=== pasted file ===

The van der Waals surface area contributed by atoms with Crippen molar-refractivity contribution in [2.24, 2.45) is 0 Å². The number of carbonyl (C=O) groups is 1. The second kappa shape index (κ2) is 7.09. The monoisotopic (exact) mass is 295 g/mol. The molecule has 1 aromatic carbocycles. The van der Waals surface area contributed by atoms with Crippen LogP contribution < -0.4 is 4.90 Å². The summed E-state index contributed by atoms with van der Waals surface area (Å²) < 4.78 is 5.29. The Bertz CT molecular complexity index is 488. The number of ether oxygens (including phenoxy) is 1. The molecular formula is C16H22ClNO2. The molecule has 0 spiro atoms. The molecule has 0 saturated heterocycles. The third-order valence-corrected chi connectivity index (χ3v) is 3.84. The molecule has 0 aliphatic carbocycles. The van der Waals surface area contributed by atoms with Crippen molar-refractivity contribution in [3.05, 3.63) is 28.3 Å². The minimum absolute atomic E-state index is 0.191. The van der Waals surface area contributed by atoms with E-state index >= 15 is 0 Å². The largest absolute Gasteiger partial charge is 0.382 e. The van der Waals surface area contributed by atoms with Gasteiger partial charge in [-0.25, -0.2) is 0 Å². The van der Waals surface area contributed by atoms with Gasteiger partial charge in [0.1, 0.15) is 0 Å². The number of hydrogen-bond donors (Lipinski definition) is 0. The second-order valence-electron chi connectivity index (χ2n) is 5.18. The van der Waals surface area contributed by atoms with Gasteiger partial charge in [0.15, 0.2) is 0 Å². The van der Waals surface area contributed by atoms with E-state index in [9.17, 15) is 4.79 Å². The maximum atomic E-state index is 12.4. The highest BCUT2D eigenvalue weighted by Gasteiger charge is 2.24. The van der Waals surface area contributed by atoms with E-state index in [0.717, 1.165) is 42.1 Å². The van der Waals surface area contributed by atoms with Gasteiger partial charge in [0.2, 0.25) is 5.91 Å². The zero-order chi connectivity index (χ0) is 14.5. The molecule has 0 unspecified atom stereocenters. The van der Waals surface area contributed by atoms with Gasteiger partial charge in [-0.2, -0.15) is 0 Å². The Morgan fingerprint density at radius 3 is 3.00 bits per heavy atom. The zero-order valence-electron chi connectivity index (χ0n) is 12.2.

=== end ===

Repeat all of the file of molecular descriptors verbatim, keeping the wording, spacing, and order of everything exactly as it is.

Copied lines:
The van der Waals surface area contributed by atoms with Crippen molar-refractivity contribution in [2.24, 2.45) is 0 Å². The number of carbonyl (C=O) groups is 1. The second kappa shape index (κ2) is 7.09. The monoisotopic (exact) mass is 295 g/mol. The molecule has 1 aromatic carbocycles. The van der Waals surface area contributed by atoms with Crippen LogP contribution < -0.4 is 4.90 Å². The summed E-state index contributed by atoms with van der Waals surface area (Å²) < 4.78 is 5.29. The Bertz CT molecular complexity index is 488. The number of ether oxygens (including phenoxy) is 1. The molecular formula is C16H22ClNO2. The molecule has 0 spiro atoms. The molecule has 0 saturated heterocycles. The third-order valence-corrected chi connectivity index (χ3v) is 3.84. The molecule has 0 aliphatic carbocycles. The van der Waals surface area contributed by atoms with Crippen molar-refractivity contribution in [3.05, 3.63) is 28.3 Å². The minimum absolute atomic E-state index is 0.191. The van der Waals surface area contributed by atoms with E-state index >= 15 is 0 Å². The largest absolute Gasteiger partial charge is 0.382 e. The van der Waals surface area contributed by atoms with Gasteiger partial charge in [-0.25, -0.2) is 0 Å². The van der Waals surface area contributed by atoms with Gasteiger partial charge in [0.1, 0.15) is 0 Å². The number of hydrogen-bond donors (Lipinski definition) is 0. The second-order valence-electron chi connectivity index (χ2n) is 5.18. The van der Waals surface area contributed by atoms with Gasteiger partial charge in [0.15, 0.2) is 0 Å². The van der Waals surface area contributed by atoms with E-state index in [9.17, 15) is 4.79 Å². The maximum atomic E-state index is 12.4. The highest BCUT2D eigenvalue weighted by Gasteiger charge is 2.24. The van der Waals surface area contributed by atoms with E-state index in [0.717, 1.165) is 42.1 Å². The van der Waals surface area contributed by atoms with Gasteiger partial charge in [0.2, 0.25) is 5.91 Å². The zero-order chi connectivity index (χ0) is 14.5. The molecule has 0 unspecified atom stereocenters. The van der Waals surface area contributed by atoms with Gasteiger partial charge in [-0.2, -0.15) is 0 Å². The Morgan fingerprint density at radius 3 is 3.00 bits per heavy atom. The zero-order valence-electron chi connectivity index (χ0n) is 12.2.